See also: Bosse, bossé, bøsse, and boße

AfrikaansEdit

PronunciationEdit

NounEdit

bosse

  1. plural of bos

FrenchEdit

PronunciationEdit

Etymology 1Edit

From Middle French bosse. Compare Occitan bossa, Italian boccia and bozza; cf. also Romanian bot.

NounEdit

bosse f (plural bosses)

  1. bump (small elevated level)
  2. hump (of e.g. a camel or zebu)
  3. dent (in e.g. a car panel)
  4. (freestyle skiing) mogul
Derived termsEdit

Etymology 2Edit

See bosser.

VerbEdit

bosse

  1. first-person singular present indicative of bosser
  2. third-person singular present indicative of bosser
  3. first-person singular present subjunctive of bosser
  4. third-person singular present subjunctive of bosser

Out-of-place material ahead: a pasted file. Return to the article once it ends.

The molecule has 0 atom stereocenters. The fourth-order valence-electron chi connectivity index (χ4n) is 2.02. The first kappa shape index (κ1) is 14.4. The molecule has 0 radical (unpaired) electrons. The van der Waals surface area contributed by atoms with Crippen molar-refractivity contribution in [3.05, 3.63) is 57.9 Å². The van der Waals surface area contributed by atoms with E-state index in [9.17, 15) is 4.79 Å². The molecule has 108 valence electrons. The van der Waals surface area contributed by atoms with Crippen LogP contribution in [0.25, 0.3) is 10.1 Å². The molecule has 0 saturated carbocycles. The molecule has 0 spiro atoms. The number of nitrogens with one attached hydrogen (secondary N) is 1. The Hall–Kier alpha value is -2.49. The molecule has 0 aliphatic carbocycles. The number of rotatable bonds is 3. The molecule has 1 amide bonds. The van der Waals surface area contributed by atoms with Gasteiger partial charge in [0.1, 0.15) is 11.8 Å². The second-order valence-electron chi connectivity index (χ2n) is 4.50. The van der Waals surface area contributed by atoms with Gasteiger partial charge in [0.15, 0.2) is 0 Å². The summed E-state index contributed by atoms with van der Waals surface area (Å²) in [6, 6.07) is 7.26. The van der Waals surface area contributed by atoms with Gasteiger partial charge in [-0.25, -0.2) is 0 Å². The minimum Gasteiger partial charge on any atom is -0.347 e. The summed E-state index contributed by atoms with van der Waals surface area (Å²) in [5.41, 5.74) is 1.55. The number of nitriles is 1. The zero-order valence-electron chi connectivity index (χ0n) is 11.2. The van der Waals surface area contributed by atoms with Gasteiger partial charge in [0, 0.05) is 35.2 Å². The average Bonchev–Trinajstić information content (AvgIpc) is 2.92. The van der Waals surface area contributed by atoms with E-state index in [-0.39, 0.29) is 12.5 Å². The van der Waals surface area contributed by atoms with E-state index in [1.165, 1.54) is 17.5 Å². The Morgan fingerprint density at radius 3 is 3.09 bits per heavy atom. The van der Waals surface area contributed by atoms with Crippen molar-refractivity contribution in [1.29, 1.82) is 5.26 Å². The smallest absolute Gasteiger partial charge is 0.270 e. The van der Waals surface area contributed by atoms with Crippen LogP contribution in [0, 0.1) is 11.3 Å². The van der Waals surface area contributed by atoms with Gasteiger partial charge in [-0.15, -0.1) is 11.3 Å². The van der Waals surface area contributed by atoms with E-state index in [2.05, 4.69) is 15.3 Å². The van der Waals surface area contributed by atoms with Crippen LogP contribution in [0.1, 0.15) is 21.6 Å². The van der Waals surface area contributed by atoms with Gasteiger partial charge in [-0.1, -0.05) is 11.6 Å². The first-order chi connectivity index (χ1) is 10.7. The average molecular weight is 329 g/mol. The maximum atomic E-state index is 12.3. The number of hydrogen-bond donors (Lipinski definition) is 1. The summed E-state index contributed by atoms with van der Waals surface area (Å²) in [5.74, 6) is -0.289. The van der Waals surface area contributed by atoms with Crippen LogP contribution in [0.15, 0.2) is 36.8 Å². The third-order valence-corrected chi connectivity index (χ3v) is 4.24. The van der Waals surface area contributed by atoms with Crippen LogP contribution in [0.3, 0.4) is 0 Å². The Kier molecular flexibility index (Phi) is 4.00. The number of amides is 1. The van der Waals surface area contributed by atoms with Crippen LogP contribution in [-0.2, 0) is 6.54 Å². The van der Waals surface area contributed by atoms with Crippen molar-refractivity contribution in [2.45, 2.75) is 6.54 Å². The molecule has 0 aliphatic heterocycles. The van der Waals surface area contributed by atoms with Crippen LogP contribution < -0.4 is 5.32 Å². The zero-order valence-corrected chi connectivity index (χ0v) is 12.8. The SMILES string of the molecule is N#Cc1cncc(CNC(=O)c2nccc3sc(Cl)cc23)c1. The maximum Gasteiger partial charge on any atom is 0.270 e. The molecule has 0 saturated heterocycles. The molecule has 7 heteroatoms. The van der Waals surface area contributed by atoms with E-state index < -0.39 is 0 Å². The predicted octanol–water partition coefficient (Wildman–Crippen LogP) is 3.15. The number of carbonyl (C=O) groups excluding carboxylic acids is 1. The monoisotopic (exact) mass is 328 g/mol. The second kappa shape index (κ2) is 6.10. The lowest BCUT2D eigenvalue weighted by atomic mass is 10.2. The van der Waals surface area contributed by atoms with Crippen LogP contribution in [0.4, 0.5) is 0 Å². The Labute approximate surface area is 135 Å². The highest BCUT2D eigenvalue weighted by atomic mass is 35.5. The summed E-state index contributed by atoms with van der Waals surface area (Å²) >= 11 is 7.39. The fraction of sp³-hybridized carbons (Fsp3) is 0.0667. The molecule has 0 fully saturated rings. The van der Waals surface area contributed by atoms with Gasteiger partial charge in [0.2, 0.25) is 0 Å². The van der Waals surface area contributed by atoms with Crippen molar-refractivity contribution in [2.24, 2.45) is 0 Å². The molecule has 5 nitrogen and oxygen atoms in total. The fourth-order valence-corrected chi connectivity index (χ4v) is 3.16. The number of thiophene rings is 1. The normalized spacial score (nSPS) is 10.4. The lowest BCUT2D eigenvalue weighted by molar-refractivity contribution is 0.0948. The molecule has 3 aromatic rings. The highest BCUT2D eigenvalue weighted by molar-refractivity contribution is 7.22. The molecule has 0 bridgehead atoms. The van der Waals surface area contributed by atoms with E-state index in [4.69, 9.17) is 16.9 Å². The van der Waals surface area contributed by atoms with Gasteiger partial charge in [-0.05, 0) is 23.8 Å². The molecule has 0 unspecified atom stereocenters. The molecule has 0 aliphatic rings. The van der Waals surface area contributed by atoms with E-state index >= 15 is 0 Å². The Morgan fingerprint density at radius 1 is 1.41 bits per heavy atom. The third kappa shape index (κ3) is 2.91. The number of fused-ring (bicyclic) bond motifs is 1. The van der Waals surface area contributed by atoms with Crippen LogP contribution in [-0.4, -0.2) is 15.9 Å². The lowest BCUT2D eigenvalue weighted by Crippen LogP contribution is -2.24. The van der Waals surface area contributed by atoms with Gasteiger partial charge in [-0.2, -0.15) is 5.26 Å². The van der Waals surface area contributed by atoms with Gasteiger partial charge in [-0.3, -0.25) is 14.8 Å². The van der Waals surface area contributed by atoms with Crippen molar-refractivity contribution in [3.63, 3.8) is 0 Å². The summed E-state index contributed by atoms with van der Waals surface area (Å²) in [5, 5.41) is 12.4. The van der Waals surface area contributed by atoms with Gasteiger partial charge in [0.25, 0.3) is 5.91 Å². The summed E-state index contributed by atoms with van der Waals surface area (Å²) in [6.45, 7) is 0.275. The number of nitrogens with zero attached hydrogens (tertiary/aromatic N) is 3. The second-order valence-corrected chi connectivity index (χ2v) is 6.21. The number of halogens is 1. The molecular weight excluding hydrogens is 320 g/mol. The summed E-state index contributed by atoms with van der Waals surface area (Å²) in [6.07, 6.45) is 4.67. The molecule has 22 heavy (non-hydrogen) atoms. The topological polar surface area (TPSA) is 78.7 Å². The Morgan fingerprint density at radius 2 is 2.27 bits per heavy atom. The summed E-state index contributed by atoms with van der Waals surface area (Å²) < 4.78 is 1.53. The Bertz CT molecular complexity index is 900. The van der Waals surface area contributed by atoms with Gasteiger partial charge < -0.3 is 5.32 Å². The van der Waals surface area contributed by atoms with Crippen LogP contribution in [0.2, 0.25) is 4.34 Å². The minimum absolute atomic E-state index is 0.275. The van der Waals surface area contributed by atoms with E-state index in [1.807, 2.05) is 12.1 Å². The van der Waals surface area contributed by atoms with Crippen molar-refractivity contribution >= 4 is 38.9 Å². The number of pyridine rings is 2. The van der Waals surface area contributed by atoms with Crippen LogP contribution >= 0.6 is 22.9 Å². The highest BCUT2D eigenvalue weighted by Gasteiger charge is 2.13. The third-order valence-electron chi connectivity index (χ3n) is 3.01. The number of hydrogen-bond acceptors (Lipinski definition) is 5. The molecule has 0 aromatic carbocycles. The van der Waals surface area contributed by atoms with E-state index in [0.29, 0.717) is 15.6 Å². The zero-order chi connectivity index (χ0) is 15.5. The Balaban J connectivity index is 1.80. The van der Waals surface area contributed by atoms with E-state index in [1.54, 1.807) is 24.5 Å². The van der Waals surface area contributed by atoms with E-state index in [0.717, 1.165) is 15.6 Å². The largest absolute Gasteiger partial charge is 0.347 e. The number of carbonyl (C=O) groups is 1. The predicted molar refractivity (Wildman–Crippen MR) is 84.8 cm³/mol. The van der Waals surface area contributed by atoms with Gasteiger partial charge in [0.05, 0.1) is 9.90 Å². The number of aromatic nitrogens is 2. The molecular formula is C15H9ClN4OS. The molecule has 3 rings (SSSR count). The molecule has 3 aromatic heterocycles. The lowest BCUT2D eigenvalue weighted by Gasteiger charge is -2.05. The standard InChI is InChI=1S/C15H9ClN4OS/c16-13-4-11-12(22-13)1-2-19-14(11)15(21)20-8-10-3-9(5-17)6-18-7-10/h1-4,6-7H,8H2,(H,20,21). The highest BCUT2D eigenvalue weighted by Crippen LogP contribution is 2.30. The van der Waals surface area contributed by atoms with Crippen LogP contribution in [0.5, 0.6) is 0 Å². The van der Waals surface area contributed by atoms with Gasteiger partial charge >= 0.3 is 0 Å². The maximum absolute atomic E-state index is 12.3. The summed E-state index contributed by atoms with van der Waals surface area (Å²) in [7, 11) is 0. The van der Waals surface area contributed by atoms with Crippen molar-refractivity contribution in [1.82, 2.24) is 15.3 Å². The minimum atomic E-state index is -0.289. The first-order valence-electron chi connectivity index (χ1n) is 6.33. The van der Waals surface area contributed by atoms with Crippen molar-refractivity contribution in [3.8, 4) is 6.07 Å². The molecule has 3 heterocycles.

5. second-person singular imperative of bosser

ReferencesEdit


Middle FrenchEdit

EtymologyEdit

From Old French boce. The spelling bosse (as opposed to boce) first appears circa 1389[1]

NounEdit

bosse f (plural bosses)

  1. swelling; bump (for example due to injury or illness)

DescendantsEdit

  • French: bosse

ReferencesEdit

  • Godefroy, Frédéric, Dictionnaire de l'ancienne langue française et de tous ses dialectes du IXe au XVe siècle (1881) (boce, supplement)
  1. ^ bosse on Dictionnaire du Moyen Français (1330–1500) (in French), subsection 'formes'

NormanEdit

EtymologyEdit

From English bus.

NounEdit

bosse f (plural bosses)

  1. (Guernsey) bus

Pennsylvania GermanEdit

EtymologyEdit

Compare German busseln.

VerbEdit

bosse

  1. to kiss

SynonymsEdit